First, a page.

– Steve Hitchen

The decision not to offer a lease on Katoomba Airport very quickly fails to survive any form of rigid analysis. According to the NSW government, they made the decision because there was overwhelming community opposition to leasing the airport. With no lease comes no certainty, and with no certainty comes no investment; investment that is needed to make the airport safe for fixed-wing aircraft. Admittedly, the recent bushfire crisis showed that the airport was suitable for use by helicopters, but the operator licence being extended specifically prevents helicopter operations. So we have a government that wants someone to take up an operator's licence for an airport that can't actually be used by aircraft. The hardest thing to accept is that the NSW government clearly thinks this is a reasonable thing to do. The conditions they have created are conducive to one thing and one thing only: complete closure of the airport. Any other outcome can't be achieved because there's nothing left for the airport to be. Once that happens, the airport won't be around for the emergency services to use because it will fall into disrepair very smartly without the investment that only a lease would have encouraged. And with no lease on the land, the roadblock that prevented an Aboriginal Land Claim lodged in 2009 from succeeding will be removed, perhaps paving the way for a similar claim lodged in 2019 to be granted.

The Australian General Aviation Alliance is having another crack at a summit this year in an attempt to bring positive change to the GA community. The last one, held at Wagga Wagga in 2018, was hailed a great success, but two years later hasn't brought much change in the GA predicament. This year, the summit lines-up with the senate RRAT inquiry into CASA and its impact on GA, encouraging AGAA to invite the senators along to hear what the community has to say. But will this tease out any changes? I have already noted before that the senate inquiry is lacking in teeth because it's self-referred, which means the government of the day has the right to ignore it, and now I am wondering if the senators are going to hear anything new. GA associations including AGAA have been briefing and cajoling the senate to seek answers and action on GA issues for years, so there shouldn't be anything new to say that they don't already know. However, many of the people who attend the summit will (hopefully) have already made written submissions to the inquiry (open now, BTW), and AGAA intends to allow some of them to present summaries to the summit with senators present. A presentation given in speech is always more powerful than a written document, so the impact should be greater. The 2020 summit may not result in the desperately needed reforms the GA community has sought for nearly 30 years, but it will be another step in an ongoing campaign of never giving up.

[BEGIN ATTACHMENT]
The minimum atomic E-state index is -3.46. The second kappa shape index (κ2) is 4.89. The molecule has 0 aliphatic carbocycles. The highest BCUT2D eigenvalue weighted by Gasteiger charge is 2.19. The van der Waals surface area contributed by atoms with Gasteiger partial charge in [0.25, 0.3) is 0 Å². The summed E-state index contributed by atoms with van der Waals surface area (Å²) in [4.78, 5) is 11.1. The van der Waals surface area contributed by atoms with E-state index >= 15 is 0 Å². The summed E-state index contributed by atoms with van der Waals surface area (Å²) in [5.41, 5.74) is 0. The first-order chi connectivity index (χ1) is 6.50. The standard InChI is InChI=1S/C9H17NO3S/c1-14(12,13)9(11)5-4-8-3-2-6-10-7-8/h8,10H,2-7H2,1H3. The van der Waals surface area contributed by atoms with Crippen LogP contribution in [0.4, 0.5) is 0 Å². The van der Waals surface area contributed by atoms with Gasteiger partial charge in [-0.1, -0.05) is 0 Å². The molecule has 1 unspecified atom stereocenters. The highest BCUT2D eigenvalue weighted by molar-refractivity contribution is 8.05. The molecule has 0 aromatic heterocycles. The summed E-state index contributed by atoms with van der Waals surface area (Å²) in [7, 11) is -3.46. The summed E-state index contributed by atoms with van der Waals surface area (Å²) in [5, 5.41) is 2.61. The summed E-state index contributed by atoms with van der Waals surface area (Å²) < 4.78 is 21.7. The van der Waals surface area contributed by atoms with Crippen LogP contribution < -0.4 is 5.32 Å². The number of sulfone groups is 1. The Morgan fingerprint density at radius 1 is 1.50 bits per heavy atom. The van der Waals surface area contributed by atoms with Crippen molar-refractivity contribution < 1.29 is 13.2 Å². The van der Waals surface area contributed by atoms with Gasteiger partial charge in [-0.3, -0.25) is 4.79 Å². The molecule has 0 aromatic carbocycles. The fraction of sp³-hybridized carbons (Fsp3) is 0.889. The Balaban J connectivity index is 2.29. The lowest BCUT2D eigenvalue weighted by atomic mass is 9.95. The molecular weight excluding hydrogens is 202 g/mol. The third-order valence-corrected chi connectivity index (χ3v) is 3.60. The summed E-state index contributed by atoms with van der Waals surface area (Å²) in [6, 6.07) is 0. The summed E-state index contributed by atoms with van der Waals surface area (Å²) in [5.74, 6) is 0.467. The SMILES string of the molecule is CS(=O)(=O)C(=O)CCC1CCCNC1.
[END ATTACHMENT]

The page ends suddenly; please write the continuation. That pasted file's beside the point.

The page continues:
If you're in and around the Melbourne basin this Sunday, don't forget the Tyabb Air Show! There has been plenty written about this show over the years and it has never failed to live up to any of it! It gets good support from the ADF, private warbird operators, emergency services and a good chunk of the general public, which makes it a show worth going to see. Getting 2020 on the calendar has been a epic performance by the volunteers at Peninsula Aero Club, especially in the face of opposition from the local council. Get down there if you get the chance, and show the whole world that this show and this airport are important parts of GA in Australia.

May your gauges always be in the green,


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